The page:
We are considering a restructure of our waitstaff wages, bonus scheme, and tip out. Here is the relevant data.
- We are a fine dining restaurant open for breakfast, lunch, and afternoon tea (no dinners)
- Regular waitstaff make $7.25 per hour wage, plus tips.
- Tips typically run about $350 per day. This about is pooled and split between waitstaff on a prorata basis (based on number of hours worked)
- In addition to wages and tips, we give bonus to managers. This abouts to about $250 per month each.
- Owner has migrated from kitchen functions (e.g., cooking, baking, cake decorating) to working the front of the house. That include meeting and greeting customers, answering phones, busing tables, and handling merchandise sales. However, owner retains no tips.
- Historically, we have asked waitstaff to tip out to the Kitchen staff. This has amounted to roughly $50 of total pooled tips (or $25 per wait staff).
Because the Kitchen staff have become more productive (measured in terms of dollars we pay in Kitchen wages v.s., gross income from meal receipts), we are proposing to increase tip out to the Kitchen. The reason for this is two fold. 1) while the front of the house wages have gone steadily up, the kitchen as actually decreased - all during an increase in gross revenue. 2) To provide incentive / reward to the kitchen for providing quick order turn around. Waistaff can see that tips are directly proportional to quick service which is contingent on kitchen performance. If they don't get the kitchen performance, they lean on the kitchen very quickly. Kitchen, receives reward for good performance.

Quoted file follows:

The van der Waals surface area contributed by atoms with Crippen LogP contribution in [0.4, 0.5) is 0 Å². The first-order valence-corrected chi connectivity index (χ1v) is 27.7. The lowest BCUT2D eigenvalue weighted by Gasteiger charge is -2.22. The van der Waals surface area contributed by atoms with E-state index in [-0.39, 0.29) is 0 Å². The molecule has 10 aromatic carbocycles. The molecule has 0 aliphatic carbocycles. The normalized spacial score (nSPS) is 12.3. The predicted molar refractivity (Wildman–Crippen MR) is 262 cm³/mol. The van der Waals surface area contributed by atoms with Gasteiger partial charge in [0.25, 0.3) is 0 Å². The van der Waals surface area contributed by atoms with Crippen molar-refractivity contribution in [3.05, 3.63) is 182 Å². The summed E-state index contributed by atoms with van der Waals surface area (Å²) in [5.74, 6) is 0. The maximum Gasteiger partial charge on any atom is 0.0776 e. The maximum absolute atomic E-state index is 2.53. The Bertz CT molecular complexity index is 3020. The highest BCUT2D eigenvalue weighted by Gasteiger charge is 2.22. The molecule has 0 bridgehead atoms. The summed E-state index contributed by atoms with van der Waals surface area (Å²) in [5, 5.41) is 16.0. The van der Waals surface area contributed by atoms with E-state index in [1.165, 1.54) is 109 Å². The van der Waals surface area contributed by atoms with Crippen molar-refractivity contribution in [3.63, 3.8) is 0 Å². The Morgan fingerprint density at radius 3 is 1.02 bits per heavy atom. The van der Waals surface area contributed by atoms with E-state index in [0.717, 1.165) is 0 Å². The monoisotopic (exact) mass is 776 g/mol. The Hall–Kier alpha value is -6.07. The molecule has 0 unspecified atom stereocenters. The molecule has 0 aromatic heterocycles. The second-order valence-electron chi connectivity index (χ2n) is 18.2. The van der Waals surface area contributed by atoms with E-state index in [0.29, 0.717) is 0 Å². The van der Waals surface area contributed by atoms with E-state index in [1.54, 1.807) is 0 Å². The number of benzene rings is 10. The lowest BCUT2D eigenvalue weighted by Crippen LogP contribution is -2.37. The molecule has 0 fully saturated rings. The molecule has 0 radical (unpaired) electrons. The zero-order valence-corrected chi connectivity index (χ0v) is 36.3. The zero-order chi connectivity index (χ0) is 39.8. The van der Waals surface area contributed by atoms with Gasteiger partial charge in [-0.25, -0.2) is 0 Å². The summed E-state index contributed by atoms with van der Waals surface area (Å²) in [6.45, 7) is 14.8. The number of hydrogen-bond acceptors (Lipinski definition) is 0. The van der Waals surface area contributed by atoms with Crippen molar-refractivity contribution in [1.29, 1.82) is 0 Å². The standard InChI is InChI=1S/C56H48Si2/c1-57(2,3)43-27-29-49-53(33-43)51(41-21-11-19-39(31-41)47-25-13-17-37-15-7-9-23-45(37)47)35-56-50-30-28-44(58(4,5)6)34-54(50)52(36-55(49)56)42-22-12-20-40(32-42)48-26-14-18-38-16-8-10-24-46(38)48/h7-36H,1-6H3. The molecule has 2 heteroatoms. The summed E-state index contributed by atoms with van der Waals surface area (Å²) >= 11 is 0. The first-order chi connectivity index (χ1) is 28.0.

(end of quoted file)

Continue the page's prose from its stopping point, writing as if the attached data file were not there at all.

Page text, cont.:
The question: Does this sound fair? Any flaws in this plan that are obvious that I might have missed? Any better ideas?
Queen Mary Tea